Save the Children, April 2020
COVID-19’s rapid spread poses particular challenges for vulnerable populations, especially migrants and displaced (M&D) children. Over 180 countries – and rising – have identified cases of COVID-19, and migration is often cited as the reason for its spread. It is apparent that certain characteristics of displaced populations such as higher risk of contagion, high mobility, and being difficult to reach, present suitable conditions for a rapid outbreak of COVID-19 – at huge risk to M&D children and to the surrounding communities. It is clear that the cost of not prioritising M&D populations is likely to be catastrophic.
Save the Children’s Programme Framework explicitly recognises the acute vulnerability of migrant and displaced communities and suggests a number of possible programmatic interventions. This paper, developed by the TWG on Protecting the Rights of M&D Children, the MDI and Geneva Advocacy office, aims to provide further complementary analysis, suggested text for proposal and project design, and technical guidance to SC colleagues.
In light of the unprecedented impact that the COVID-19 outbreak is having across operations worldwide, UNHCR is revising its initial requirements of $33 million and is appealing for an additional $222 million, bringing revised requirements to $255 million to urgently support preparedness and response in situations of forced displacement over the next nine months.
COVID-19 is first and foremost a public health crisis, and within that crisis refugee and other forcibly displaced populations are at greater risk as the pandemic evolves.
UNHCR is focusing on protecting all forcibly displaced populations, prioritizing situations and
contexts—formal and informal—with large populations of refugees, IDPs, stateless persons and
other people of concern to ensure that health and WASH systems and services are shored up,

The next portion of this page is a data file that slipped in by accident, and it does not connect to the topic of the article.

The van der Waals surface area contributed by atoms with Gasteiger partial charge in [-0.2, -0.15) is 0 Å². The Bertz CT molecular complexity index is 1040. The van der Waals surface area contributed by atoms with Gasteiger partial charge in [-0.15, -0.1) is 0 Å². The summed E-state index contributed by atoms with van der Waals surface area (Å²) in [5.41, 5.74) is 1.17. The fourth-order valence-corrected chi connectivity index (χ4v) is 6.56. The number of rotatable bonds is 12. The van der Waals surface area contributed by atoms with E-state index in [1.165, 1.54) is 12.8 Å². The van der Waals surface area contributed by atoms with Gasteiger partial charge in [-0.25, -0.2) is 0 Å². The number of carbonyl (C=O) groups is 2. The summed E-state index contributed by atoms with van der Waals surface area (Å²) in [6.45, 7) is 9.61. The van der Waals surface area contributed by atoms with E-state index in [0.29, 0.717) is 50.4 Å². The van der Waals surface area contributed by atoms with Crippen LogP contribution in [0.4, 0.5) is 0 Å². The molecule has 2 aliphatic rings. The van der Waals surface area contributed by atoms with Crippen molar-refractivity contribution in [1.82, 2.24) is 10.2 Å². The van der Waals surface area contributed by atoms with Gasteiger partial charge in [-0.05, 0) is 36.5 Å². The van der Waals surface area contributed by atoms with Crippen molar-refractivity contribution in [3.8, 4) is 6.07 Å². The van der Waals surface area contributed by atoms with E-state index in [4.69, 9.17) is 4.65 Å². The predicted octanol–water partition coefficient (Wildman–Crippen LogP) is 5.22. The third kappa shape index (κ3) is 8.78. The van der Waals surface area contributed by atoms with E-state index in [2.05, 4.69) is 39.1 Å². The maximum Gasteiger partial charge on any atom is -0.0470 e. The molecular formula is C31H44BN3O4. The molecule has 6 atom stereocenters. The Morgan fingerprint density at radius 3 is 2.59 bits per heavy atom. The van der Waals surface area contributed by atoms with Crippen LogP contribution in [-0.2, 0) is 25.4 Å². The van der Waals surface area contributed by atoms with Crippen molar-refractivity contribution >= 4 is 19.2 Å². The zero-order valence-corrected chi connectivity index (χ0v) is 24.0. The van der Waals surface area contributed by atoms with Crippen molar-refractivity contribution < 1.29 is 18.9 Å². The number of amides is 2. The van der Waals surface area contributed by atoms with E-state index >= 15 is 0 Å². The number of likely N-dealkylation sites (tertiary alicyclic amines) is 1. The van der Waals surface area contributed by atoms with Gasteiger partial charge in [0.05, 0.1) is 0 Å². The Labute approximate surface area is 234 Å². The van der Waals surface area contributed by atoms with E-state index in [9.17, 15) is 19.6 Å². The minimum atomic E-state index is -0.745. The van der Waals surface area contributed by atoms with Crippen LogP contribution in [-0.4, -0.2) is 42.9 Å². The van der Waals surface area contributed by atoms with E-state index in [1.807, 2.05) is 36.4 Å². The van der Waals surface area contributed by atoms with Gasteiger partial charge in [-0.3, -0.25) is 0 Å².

reinforced and quickly adapted.
Save the Children, in collaboration with researchers from the Peace Research Institute Oslo (PRIO), 2019
The protection of children in conflict – and with it the realisation of the promises made in the declarations, conventions and statutes of the 20th century – is one of the defining challenges of the 21st century. The nature of conflict – and its impact on children – is evolving.
In today’s armed conflicts, there is often no longer a clearly demarcated battlefield: children’s homes and schools are the battlefield.
Increasingly, the brunt of armed violence and warfare is being borne by children. Children suffer in conflict in different ways to adults, partly because they are physically weaker and also because they have so much at stake – their physical, mental and psychosocial development are heavily dependent on the conditions they experience as children. Conflict affects children differently depending on a number of personal characteristics – significantly gender and age, but also disability status, ethnicity, religion and whether they live in rural or urban locations. The harm that is done to children in armed conflict is not only often more severe than that done to adults, it has longer lasting implications – for children themselves and for their societies
armed conflict child soldiers children grave violations against children human rights impunity internally displaced persons mental health sexual violence Afghanistan Central African Republic Democratic Republic of Congo Global Iraq Mali Nigeria Somalia South Sudan Syria Yemen
Women´s Refugee Commission (WRC)., 2016
Throughout 2015, WRC conducted a research in urban settings, the first phase of a multi-year project to improve the humanitarian communitys understanding of and response to GBV risks in urban contexts. Quito, Ecuador; Beirut, Lebanon; Kampala, Uganda; and Delhi, India, were chosen because they are host to diverse refugee populations, have different policy environments for refugees, and are at different stages of humanitarian response. The project looked separately at the GBV risks of different urban refugee subpopulations: women; children and adolescents; LGBTI individuals; persons with disabilities; and male survivors of sexual violence.